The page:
5. MBB7918 H. mirabilis, Van Reenens Crest. See figs 71-87.
This population was unusual in that the plants were generally small and proliferous. Sometimes there were as many as 20 rosettes in a clump.
6. MBB7919 H. mirabilis, Van Reenens Crest. See figs 88-116.
One needs to refer to the map to see how the populations now relate to one another. These were again very variable as I have come to expect in the whole H. retusa/H. mirabilis collective – to coin yet another adjective to do what I do not think the formal system allows. Note carefully fig.100 in which a young bud is clearly visible.
Set 2 – H.retusa ‘nigra’.
We found just these two populations.
7. MBB7920 H. retusa ‘nigra’, Van Reenens Crest. See figs 117-137.
These plants were in full flower and setting seed as one expects for the summer-flowering H. retusa elements. In fig. 128 a plant is shown with well-developed end-awn and fig. 134 a plant with rounded leaf tips. Fig. 137 is simply a view of the flower that does not even depict the more normal fish-tail bud tip – see next!
8. MBB7921 H. retusa ‘nigra’, Van Reenens Crest. See figs 138-148.
Fig 138 is a plant that could have come from an H. retusa ‘retusa’ population from around Riversdale, while Fig 146 could have come from H. retusa ‘turgida’ from somewhere around Heidelberg. Fig. 147 clearly shows what I mean by the fish-tail buds. Fig. 148 shows that there has been quite extensive exploitation of the white clay (kaolin). Fortunately (?) unlike the bentonite that is mined on large scale, the kaolin pockets are often small and restricted and apparently not commercially viable.
The plants in the above populations cannot be categorized without reference to the totality of populations and I will try and summarize my point of view. These populations occupy a position very central to the distribution of both H. retusa and H. mirabilis. I need to quote DA again who wrote…”His (Bayer’s) emphasis is upon phylogeny and understanding the evolutionary processes at work in Haworthia and he loves getting involved with very complicated arguments and theories which (frustratingly or delightedly) to him nobody quite follows or is really interested to follow.”
DA is most fortunate to be able to dismiss the basis of classification and what all biologists involved in classification try to do. It is quite wounding to say that I enjoy this theorizing. I would be far happier if there was no contradiction and I could wander out in to the veld and be assured that there were smart neat boxes and simple ways of filling them from a manageable list of names and unequivocal identifying characters. My observation is that all this so-called “taxonomy” practiced by too many writers is so flawed because the very basis of biological variation is wholly ignored and forgotten. It does not take rocket science to imagine that science was supposed to set us free from superstition and blind belief and allow us to individually question the nature of creation.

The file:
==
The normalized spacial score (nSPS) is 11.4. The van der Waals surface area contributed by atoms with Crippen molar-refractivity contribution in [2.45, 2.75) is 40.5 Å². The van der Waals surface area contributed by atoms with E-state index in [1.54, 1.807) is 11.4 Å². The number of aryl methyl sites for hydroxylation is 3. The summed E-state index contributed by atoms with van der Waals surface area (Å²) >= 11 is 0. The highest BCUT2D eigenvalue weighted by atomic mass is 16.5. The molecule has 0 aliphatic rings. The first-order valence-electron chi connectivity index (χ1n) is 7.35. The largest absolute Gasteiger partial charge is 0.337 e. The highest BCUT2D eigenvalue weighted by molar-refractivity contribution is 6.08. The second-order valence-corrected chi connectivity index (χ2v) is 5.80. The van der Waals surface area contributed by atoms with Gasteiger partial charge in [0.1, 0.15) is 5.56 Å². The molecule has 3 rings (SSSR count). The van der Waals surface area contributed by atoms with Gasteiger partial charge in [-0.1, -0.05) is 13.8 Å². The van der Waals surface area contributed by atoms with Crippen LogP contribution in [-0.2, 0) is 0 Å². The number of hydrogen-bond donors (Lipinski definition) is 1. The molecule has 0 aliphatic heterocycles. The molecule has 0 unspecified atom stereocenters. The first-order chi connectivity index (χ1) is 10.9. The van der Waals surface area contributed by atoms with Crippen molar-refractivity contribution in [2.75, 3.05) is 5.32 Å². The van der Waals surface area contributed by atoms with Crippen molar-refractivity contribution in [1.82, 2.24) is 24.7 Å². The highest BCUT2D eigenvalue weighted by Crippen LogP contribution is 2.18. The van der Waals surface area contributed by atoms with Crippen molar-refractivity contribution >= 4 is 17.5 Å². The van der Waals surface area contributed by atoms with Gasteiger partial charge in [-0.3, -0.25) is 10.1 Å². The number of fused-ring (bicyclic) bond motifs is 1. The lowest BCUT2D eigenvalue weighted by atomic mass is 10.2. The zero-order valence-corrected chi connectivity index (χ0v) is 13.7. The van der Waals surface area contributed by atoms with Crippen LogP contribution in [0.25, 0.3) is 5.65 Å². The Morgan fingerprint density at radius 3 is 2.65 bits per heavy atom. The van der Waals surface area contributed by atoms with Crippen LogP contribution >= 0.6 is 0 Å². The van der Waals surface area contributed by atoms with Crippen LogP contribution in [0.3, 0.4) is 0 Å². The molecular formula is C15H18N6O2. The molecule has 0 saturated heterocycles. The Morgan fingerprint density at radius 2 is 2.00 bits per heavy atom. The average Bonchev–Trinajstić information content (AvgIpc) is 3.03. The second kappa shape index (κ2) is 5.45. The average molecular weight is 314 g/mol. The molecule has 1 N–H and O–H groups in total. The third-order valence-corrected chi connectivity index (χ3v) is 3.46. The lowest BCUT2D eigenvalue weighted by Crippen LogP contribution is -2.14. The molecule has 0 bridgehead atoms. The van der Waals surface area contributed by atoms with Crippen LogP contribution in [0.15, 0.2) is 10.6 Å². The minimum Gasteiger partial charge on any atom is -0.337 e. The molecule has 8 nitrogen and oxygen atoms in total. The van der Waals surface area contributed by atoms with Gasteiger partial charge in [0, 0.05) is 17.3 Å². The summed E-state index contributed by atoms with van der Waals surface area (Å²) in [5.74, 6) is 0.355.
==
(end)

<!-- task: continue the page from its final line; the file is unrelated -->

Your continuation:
Here we have a real problem that is overridden by a basic problem in formal classification. If I could start now afresh with a clean slate and knowing what I now do, I would still be handicapped by the restrictions of the nomenclatural code. This is that I do not believe that the name H. mirabilis as typified by a plant that comes from an outlying population truly represents the species. Perhaps this is a point not understood by the collector community, and in fact even by botanists in other disciplines. The “type” is only there to serve as a reference point for the NAME and may not be remotely typical of the species that this name is applied to. What is unfortunately true as with the crop of taxonomists who have muddied the classification of Haworthia in more ways than one, is that more often than not the application of names is not to species at all but to an odd assortment of plants that meet no criterion for a basic unit of life forms. In the case of the name and type of H. retusa there has been curiously no problem and the vast variation there is forgotten simply because of familiarity. The interesting thing is that the name H. mirabilis was not even in use before I resurrected it in about 1976, so anything that remotely departs from an unfamiliar norm must be “new”? For H. retusa ‘nigra’, I must have got the name ‘nigra’ from the old literature and reference to the Kransriviermond collection that Smith informally listed as H. mutica. The point is that in my acknowledged ignorance I attached the name to H. mutica because of the absence of an end-awn and a relatively rounded leaf tip to the plants seen. (Looking back to all my pictures I see that in some plants there is definitely an end-awn.) The dark-colour has resulted in a name that is not appropriate for the populations that can be considered to constitute the taxon. Neither is the population at a geographic end-point and as a probable hybrid entity representative. This statement also only scratches at the surface of a real problem of origins and changing faces of the plants with time.